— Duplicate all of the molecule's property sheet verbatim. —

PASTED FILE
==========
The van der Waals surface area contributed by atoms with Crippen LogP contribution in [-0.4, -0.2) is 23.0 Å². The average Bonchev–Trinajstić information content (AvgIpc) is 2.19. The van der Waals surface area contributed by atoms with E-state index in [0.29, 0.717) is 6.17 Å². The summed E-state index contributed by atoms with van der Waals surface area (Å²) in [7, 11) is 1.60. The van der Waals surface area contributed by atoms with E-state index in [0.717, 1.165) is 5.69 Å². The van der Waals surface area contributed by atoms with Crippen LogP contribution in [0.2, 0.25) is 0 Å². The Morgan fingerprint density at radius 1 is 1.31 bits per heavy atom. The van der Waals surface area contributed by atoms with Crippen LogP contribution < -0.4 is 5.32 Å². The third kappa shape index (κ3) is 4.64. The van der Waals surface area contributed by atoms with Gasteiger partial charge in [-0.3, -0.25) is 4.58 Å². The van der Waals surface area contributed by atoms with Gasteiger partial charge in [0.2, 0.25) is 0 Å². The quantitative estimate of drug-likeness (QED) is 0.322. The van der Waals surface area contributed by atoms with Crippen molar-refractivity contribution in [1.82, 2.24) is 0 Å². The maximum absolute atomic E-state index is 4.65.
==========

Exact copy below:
The van der Waals surface area contributed by atoms with Crippen LogP contribution in [-0.4, -0.2) is 23.0 Å². The average Bonchev–Trinajstić information content (AvgIpc) is 2.19. The van der Waals surface area contributed by atoms with E-state index in [0.29, 0.717) is 6.17 Å². The summed E-state index contributed by atoms with van der Waals surface area (Å²) in [7, 11) is 1.60. The van der Waals surface area contributed by atoms with E-state index in [0.717, 1.165) is 5.69 Å². The van der Waals surface area contributed by atoms with Crippen LogP contribution in [0.2, 0.25) is 0 Å². The Morgan fingerprint density at radius 1 is 1.31 bits per heavy atom. The van der Waals surface area contributed by atoms with Crippen LogP contribution < -0.4 is 5.32 Å². The third kappa shape index (κ3) is 4.64. The van der Waals surface area contributed by atoms with Gasteiger partial charge in [-0.3, -0.25) is 4.58 Å². The van der Waals surface area contributed by atoms with Gasteiger partial charge in [0.2, 0.25) is 0 Å². The quantitative estimate of drug-likeness (QED) is 0.322. The van der Waals surface area contributed by atoms with Crippen molar-refractivity contribution in [1.82, 2.24) is 0 Å². The maximum absolute atomic E-state index is 4.65.